How An Internet Cat Craze Became A Toy Empire

How An Internet Cat Craze Became A Toy Empire

Pusheen began as an animated cat in 2010, created by artist Claire Belton and her partner Andrew Duff.

“I like to drink with a straw and pretend I’m a tiny elephant,” Pusheen declares on a travel cup. “So lazy,” she says on a crop top, her short paws in the air. “Can’t move.” In plush form, Pusheen offers a cupcake and a lollipop. For a six-year-old cat cartoon, Pusheen has a very developed personality.

Pusheen began as an animated cat in 2010, created by artist Claire Belton and her partner Andrew Duff. Pusheen is portly, with tiny legs and a striped tail. She loves baked goods, lounging and celebrating holidays. After the original Pusheen comic, Belton was inspired to start a Tumblr dedicated to the character, said Catherine Duff, licensing assistant for Pusheen Corporation. Within weeks of being launched, the Tumblr page had 10,000 followers.

Pusheen’s fans are drawn to her quirky, surprisingly human personality. “I love the illustration of Pusheen lying on the floor just being lazy,” explained Samantha Chiu, a Toronto-based Pusheen enthusiast who bakes cookies shaped like the cat. “That’s pretty much what I feel like most days.”

Pusheen’s popularity exploded when Facebook contacted Belton in January 2013. A team at the social network was developing digital stickers that users could send one another in the chat feature and wanted Pusheen stickers to be among the selection. When the stickers made their debut in July 2013, “Pusheen’s fan base exploded overnight,” said Duff, who added that the stickers are used more than 10 million times a day.

In the past three years, the number of Pusheen fans on Facebook grew from 1 million to more than 9 million. This year, a Valentine’s Day-themed video of Pusheen clutching a slice of pizza was viewed 2.7 million times.

Belton had the first Pusheen plush toys made in 2011, selling them directly to Pusheen aficionados. But Pusheen’s real breakthrough into the physical world came in 2014, when 118-year-old toy manufacturer Gund took notice of the cat.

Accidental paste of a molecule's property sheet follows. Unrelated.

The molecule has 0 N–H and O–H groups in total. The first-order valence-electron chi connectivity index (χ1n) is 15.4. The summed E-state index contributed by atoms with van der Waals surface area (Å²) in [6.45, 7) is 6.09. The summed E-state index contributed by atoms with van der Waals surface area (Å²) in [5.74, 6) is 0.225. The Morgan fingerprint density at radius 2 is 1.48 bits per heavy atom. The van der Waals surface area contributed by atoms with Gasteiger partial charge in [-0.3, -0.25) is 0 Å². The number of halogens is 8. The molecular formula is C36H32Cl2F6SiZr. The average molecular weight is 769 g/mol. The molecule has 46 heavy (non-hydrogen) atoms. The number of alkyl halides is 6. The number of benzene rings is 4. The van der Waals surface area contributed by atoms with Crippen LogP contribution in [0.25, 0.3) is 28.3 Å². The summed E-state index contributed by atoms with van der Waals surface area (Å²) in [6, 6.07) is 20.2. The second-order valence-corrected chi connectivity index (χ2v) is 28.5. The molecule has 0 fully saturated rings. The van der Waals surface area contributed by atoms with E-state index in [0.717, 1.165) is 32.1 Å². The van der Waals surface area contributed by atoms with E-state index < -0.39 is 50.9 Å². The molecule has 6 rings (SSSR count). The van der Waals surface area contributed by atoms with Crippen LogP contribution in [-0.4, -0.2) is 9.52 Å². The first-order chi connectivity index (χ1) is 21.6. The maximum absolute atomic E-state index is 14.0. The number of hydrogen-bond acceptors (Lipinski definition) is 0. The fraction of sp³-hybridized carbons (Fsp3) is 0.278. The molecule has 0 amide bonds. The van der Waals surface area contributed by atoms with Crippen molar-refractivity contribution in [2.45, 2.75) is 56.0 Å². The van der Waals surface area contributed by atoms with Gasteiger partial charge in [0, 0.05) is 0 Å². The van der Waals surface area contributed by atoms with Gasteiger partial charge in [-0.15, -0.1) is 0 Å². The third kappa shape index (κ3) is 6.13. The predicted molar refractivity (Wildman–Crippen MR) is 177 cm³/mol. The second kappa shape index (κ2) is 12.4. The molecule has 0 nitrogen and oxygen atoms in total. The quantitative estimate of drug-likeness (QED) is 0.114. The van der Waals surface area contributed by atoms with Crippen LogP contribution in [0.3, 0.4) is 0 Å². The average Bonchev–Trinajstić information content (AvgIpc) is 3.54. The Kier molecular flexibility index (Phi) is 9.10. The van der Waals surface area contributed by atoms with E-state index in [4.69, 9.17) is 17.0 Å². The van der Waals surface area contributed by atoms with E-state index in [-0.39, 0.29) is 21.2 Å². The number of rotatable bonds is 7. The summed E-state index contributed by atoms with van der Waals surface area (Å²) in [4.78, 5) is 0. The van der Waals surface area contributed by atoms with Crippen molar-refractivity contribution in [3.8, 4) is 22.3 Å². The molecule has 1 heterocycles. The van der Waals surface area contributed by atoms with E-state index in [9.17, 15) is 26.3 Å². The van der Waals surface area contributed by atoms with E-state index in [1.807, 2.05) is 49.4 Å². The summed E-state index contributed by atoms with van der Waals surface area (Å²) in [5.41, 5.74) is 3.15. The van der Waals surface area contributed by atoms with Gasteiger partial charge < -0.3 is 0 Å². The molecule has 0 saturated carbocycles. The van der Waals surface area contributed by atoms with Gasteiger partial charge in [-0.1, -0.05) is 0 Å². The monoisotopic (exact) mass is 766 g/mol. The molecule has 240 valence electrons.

Gund began selling two sizes of Pusheen plushes in October 2014. “Based on the overwhelming positive reaction, we launched the core GUND Pusheen line in January 2015,” said Deirdre Moliterni, Gund product manager. The line now includes more than 40 products. This wasn’t Gund’s first foray into Internet memes: In 2012, the company licensed the image of Boo, the “World’s Cutest Dog,” and two years later, it jumped on the Grumpy Cat craze.

To make memes work as toys, Gund’s product team starts by combing social networks to determine which images of Pusheen are trending, then works with Belton to create a three-dimensional version. Once a plush prototype is made, the teams work together to fine-tune the product until it’s ready for production. While some of Gund’s products are based directly on animations or cartoons of Pusheen, others are simply inspired by the cat.

The bestselling Pusheen toys display the cat’s primary personality trait: snack enthusiasm. “It seems anything food-themed performs best,” Moliterni said. Gund did not provide sales numbers for the cat toys, but the line has been successful enough to warrant a planned expansion in the summer of 2016. Pusheen licenses to nearly 20 companies, including Isaac Morris Ltd., which manufacturers the Pusheen Box, a quarterly subscription service that offers eight or nine items at a time, ranging from vinyl toys to stationary and greeting cards. There are also Pusheen marshmallows sold by Boomf, and Pusheen printed pajamas at global retailer H&M.

At six years old, Pusheen is ancient by Internet standards, but her physical renditions have given her access to new fans and strengthened the allegiance of existing ones. “Pusheen is more than just an illustration,” said Chiu. “Pusheen is my spirit animal.”


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